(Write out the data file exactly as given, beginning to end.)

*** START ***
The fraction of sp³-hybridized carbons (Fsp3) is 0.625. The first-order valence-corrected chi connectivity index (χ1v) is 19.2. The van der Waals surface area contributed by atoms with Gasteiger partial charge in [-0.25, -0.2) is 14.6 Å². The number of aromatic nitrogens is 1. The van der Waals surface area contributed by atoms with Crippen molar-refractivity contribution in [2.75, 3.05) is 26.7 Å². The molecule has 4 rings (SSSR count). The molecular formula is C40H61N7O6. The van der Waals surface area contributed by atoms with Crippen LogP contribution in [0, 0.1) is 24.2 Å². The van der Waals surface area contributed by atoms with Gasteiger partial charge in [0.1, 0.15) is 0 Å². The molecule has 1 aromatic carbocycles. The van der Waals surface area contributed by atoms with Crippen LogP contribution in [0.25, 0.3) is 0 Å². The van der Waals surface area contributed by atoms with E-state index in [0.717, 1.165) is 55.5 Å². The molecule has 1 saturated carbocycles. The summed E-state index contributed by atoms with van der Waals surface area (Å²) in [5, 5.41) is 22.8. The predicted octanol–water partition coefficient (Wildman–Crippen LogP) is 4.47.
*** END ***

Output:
The fraction of sp³-hybridized carbons (Fsp3) is 0.625. The first-order valence-corrected chi connectivity index (χ1v) is 19.2. The van der Waals surface area contributed by atoms with Gasteiger partial charge in [-0.25, -0.2) is 14.6 Å². The number of aromatic nitrogens is 1. The van der Waals surface area contributed by atoms with Crippen molar-refractivity contribution in [2.75, 3.05) is 26.7 Å². The molecule has 4 rings (SSSR count). The molecular formula is C40H61N7O6. The van der Waals surface area contributed by atoms with Crippen LogP contribution in [0, 0.1) is 24.2 Å². The van der Waals surface area contributed by atoms with Gasteiger partial charge in [0.1, 0.15) is 0 Å². The molecule has 1 aromatic carbocycles. The van der Waals surface area contributed by atoms with Crippen LogP contribution in [0.25, 0.3) is 0 Å². The van der Waals surface area contributed by atoms with E-state index in [0.717, 1.165) is 55.5 Å². The molecule has 1 saturated carbocycles. The summed E-state index contributed by atoms with van der Waals surface area (Å²) in [5, 5.41) is 22.8. The predicted octanol–water partition coefficient (Wildman–Crippen LogP) is 4.47.